Game Notes: Blazers at Knicks

by December 03, 2008

by Russ Bengtson

Stephon Marbury.

Good, got that out of the way.

I arrived at the Garden fashionably late (and fashionable!) for the Knicks’s Tuesday tilt with the NBA’s lone Pacific Northwest representative, and in my rush to get to the Blazers’s locker room, I almost ran into one. When I turned the corner leading from the Garden’s bowels to the—I don’t know, the Garden’s esophagus, I came face to elbow with guard Rudy Fernandez, who was in the hallway doing some sort of plyometric exercises. Later on, whilst in the media room, Lang and I watched on MSG Network as Greg Oden stood in the same hallway, balancing on one foot on some sort of tilty block. All in all, it seemed a bit risky for the—if not injury-prone, injury-accomplished big man.

Incidentally, in person, Greg doesn’t look a day over 37.

Unfortunately, I don’t have much for y’all from pregame. Donnie Walsh was surrounded once again, talking about God knows what. Probably his schoolboy days at Fordham Prep, or maybe Rik Smits’s grooming habits. Or which Ray’s Pizza is actually the original Ray’s. Can’t imagine what else there’d be to discuss. And the Knicks locker room was relatively player free, so I just noted the new positioning—Tim Thomas has occupied Jamal Crawford’s old corner digs, with fellow newbie Al Harrington right next door. Al wasn’t there, but there were a pair of unspeakable orange P.F. Flyer hightops in front of his seat. David Lee, whose locker is on the other side of Harrington’s, made a cameo appearance and eyed them somewhat warily. Jerome James’s locker was occupied by an enormous Sean John vest, and Anthony Roberson’s was home to an even enormouser (take that, Merriam-Webster) Polo polo. Given their respective sizes, this came as something of a surprise.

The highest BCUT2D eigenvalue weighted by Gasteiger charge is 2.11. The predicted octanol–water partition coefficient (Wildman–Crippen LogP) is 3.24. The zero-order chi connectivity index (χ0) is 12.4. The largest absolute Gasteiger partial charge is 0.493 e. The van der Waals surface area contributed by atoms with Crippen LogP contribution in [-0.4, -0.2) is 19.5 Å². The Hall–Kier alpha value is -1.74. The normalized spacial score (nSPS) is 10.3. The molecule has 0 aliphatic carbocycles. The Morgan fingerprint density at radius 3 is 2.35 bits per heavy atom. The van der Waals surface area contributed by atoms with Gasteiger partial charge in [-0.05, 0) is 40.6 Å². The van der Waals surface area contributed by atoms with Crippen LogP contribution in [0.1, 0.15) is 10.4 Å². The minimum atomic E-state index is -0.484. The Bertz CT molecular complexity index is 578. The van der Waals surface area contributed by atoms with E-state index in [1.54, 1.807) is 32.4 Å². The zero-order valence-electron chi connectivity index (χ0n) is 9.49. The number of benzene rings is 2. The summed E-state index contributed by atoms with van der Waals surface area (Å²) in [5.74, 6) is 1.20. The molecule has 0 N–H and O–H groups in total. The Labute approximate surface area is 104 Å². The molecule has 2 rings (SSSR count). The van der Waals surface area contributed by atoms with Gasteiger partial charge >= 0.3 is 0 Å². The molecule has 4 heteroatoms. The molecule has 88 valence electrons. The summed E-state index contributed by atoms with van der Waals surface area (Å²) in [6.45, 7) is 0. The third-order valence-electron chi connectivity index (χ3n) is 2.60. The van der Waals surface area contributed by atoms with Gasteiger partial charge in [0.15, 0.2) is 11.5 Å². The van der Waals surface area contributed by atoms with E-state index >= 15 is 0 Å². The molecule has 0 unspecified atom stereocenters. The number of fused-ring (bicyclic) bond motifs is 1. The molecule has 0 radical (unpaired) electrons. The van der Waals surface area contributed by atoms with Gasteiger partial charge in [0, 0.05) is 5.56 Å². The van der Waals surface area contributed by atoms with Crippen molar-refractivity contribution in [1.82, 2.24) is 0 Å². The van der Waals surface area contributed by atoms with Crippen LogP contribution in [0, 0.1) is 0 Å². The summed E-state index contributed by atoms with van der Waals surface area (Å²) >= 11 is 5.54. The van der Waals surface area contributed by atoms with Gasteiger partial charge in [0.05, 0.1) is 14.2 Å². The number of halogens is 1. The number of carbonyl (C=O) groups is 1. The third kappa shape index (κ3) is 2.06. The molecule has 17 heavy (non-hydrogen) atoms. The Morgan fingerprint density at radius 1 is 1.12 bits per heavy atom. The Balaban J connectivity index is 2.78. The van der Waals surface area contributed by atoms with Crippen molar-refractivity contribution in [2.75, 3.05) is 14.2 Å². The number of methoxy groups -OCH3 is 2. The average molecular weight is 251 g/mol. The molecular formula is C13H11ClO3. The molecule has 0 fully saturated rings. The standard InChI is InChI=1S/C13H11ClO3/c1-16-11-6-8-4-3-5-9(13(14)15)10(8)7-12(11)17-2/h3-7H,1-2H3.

TroubleAfter the whole balancing thing, I stayed the heck away from the Blazers.

Anyway, yes, there was a game. Rather than do the ol’ play-by-play, I figured I’d just run down some players and give my impressions. (Not do impressions, mind you. Very funny.)

BRANDON ROY: I hate to use the word, because it’s such a cliché, but Trouble B-Roy is an absolute stud. Finishes around the basket with either hand, will drive on absolutely anybody, has as good a mid-range game as anyone in the L. I was shocked he only finished with 23—I was watching the game closely enough and figured he had at least 30. You know how some guys can score 34 or 35 and you only notice when you look at the box score afterwards? Brandon Roy is more or less the opposite of that. It’s also worth noting that the No. 7 embroidered on the medial sides of his kicks were almost as large as the one on the back of his jersey.

GREG ODEN: Hm. At this rate he’s not going to be rookie of the year. And if you take Nate McMillan’s words as gospel, that seems to be just fine with him. But still, Oden looked rusty. He missed his first two shots—the second being a wide-open two-handed dunk from right under the rim—and finished with just two points and seven rebounds in 19 and change. What was more worrisome is that Oden never seemed to be looking to score at all. He was content to just catch and redirect, not even glancing towards the basket. At one point he received the ball on the baseline just outside the paint, Quentin Richardson guarding him solo, and he kicked it right back out. He could have at least faced up first. A funny thing, though—at one point the Knicks were doubling Oden on the catch, despite the fact that he was scoreless and obviously not looking to change that. Afterwards, Oden sheepishly explained that “I kinda stopped shooting after that [second] one, because I don’t usually miss dunks.”

TRAVIS OUTLAW: The real-life Patrick O’Brian. At one point late in the game, Sergio Rodriguez drove the lane and kicked an errant pass that was sure to soar out of bounds. Nope. Outlaw just casually leapt-stretched and snared it. No sweat. Note to defenders: don’t even bother going after his jumpers.